In a few states, a dissolution of marriage is not the same as a divorce because the marriage is not permanently ended. Couples can only use dissolution in some states if they agree to it and how to resolve all of their divorce-related issues, such as child support, child custody, alimony, and property division.
In contrast, an annulment effectively nullifies (or erases) a couple’s marriage. Dissolution is not the same as legal separation. A legal separation allows a couple to ask the court to decide on divorce-related issues like child support and spousal support without ending their marriage legally for religious or other reasons. If a court approves a legal separation, the couple is “effectively” divorced, but neither of them can remarry until they file for a dissolution.
In this article, we’ll focus on the more common usage of the term.
How Does a Summary Dissolution Work?
Dissolution cases are sometimes referred to as “summary dissolution,” which is a type of quick divorce in some states. In a summary dissolution, a signed marital settlement agreement addressing child support, custody, property division, and alimony is presented to the court. By presenting the signed divorce agreement to the judge, you both agree to forego a trial or judicial intervention. Couples must meet the state’s summary dissolution requirements to be eligible for this accelerated legal process.
In California, for example, couples who meet the following criteria can use the state’s summary dissolution process:
- Both spouses must meet the state’s residency requirements in order to divorce.
- The legal basis for the request is agreed upon by both spouses (irreconcilable differences).
- Neither spouse is expecting a child, and there are no minor children in the house.
- The couple has been married for less than five years.
- Neither spouse is a property owner (except a current residence)
- In their marriage, the couple has no debts totaling more than $4,000 dollars (excluding an automobile note)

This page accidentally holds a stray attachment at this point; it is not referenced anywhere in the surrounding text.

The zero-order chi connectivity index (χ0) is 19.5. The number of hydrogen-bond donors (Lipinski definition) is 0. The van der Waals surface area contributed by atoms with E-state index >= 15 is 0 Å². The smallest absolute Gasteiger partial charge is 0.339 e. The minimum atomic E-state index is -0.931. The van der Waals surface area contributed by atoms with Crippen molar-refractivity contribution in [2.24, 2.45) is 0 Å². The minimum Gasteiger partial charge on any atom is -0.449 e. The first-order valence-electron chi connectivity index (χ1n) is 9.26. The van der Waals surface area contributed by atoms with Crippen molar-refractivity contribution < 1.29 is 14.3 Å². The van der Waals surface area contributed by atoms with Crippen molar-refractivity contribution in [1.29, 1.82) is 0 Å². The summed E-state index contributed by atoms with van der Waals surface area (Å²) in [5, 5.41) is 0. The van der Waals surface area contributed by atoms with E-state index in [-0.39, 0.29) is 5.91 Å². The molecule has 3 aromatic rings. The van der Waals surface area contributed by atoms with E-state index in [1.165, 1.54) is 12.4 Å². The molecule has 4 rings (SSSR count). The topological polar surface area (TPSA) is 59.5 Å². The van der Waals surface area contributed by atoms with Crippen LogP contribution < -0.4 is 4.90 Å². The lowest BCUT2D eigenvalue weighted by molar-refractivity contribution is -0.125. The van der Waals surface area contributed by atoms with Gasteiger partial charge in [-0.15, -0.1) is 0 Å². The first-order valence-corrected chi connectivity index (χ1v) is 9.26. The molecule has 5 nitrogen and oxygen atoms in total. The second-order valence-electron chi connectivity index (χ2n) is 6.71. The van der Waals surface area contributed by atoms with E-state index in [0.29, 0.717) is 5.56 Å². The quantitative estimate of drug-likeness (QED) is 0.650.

- In terms of community property, the couple owns less than $25,000, and neither spouse owns more than $25,000 in separate property.
- The couple signs a contract that divides their marital assets and debts.
- Neither party has made a spousal support request.
- Both spouses agree to waive their appeal rights, and
- Both partners agree that the marriage should end.
- In states that recognize it, the cost of this type of divorce is significantly less than that of a contested divorce.
Obtaining Legal Counsel
Divorce is difficult on many levels because it involves potentially complex and emotionally charged issues such as child custody and support, property and debt division, and alimony (also known as “spousal support” or “maintenance”), among others.
As a result, couples considering divorce might want to seek legal advice. An experienced family law attorney can explain each of these legal issues, as well as how they might play out in your case. An attorney can also prepare all necessary divorce paperwork and ensure that your rights are fully protected, whether you end up settling all issues with your spouse (outside of court) or going through a full-fledged divorce trial.
Need an Affordable Father’s Rights Attorney in Scottsdale?
The High Desert Family Law Group should be your first choice when you need the best divorce lawyer in Scottsdale or Phoenix, Arizona. Our experienced family law attorneys will work with you to obtain the best possible outcome in your situation. Proven trial lawyers in family court, you can trust the firm to represent you fully so you can get on with your life. Call today for your initial consultation.